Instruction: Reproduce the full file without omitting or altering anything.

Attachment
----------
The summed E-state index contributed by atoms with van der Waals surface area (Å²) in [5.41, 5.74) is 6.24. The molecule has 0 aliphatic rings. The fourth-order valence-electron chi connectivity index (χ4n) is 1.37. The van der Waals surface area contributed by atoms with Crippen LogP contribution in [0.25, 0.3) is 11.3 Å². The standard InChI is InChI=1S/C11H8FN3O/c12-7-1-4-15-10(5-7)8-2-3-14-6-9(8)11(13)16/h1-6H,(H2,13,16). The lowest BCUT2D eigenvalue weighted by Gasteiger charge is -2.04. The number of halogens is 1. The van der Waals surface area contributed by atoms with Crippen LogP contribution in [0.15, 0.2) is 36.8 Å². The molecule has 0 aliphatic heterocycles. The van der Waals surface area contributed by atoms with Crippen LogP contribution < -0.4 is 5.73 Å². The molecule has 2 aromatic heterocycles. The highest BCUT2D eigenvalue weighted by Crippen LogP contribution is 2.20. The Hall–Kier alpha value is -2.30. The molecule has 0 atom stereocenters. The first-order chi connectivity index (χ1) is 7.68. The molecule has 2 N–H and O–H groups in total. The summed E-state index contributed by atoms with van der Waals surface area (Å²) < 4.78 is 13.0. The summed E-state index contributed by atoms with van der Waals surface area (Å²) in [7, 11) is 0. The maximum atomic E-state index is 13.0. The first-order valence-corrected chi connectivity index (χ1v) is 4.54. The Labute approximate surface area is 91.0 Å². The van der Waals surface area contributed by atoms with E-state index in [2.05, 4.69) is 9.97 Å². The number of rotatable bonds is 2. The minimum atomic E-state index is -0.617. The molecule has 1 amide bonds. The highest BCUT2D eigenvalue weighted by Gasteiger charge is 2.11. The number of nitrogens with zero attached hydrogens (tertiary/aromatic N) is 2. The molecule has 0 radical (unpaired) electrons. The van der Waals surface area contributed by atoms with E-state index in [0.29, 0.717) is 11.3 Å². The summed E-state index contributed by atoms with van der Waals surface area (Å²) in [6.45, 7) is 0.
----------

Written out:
The summed E-state index contributed by atoms with van der Waals surface area (Å²) in [5.41, 5.74) is 6.24. The molecule has 0 aliphatic rings. The fourth-order valence-electron chi connectivity index (χ4n) is 1.37. The van der Waals surface area contributed by atoms with Crippen LogP contribution in [0.25, 0.3) is 11.3 Å². The standard InChI is InChI=1S/C11H8FN3O/c12-7-1-4-15-10(5-7)8-2-3-14-6-9(8)11(13)16/h1-6H,(H2,13,16). The lowest BCUT2D eigenvalue weighted by Gasteiger charge is -2.04. The number of halogens is 1. The van der Waals surface area contributed by atoms with Crippen LogP contribution in [0.15, 0.2) is 36.8 Å². The molecule has 0 aliphatic heterocycles. The van der Waals surface area contributed by atoms with Crippen LogP contribution < -0.4 is 5.73 Å². The molecule has 2 aromatic heterocycles. The highest BCUT2D eigenvalue weighted by Crippen LogP contribution is 2.20. The Hall–Kier alpha value is -2.30. The molecule has 0 atom stereocenters. The first-order chi connectivity index (χ1) is 7.68. The molecule has 2 N–H and O–H groups in total. The summed E-state index contributed by atoms with van der Waals surface area (Å²) < 4.78 is 13.0. The summed E-state index contributed by atoms with van der Waals surface area (Å²) in [7, 11) is 0. The maximum atomic E-state index is 13.0. The first-order valence-corrected chi connectivity index (χ1v) is 4.54. The Labute approximate surface area is 91.0 Å². The van der Waals surface area contributed by atoms with E-state index in [2.05, 4.69) is 9.97 Å². The number of rotatable bonds is 2. The minimum atomic E-state index is -0.617. The molecule has 1 amide bonds. The highest BCUT2D eigenvalue weighted by Gasteiger charge is 2.11. The number of nitrogens with zero attached hydrogens (tertiary/aromatic N) is 2. The molecule has 0 radical (unpaired) electrons. The van der Waals surface area contributed by atoms with E-state index in [0.29, 0.717) is 11.3 Å². The summed E-state index contributed by atoms with van der Waals surface area (Å²) in [6.45, 7) is 0.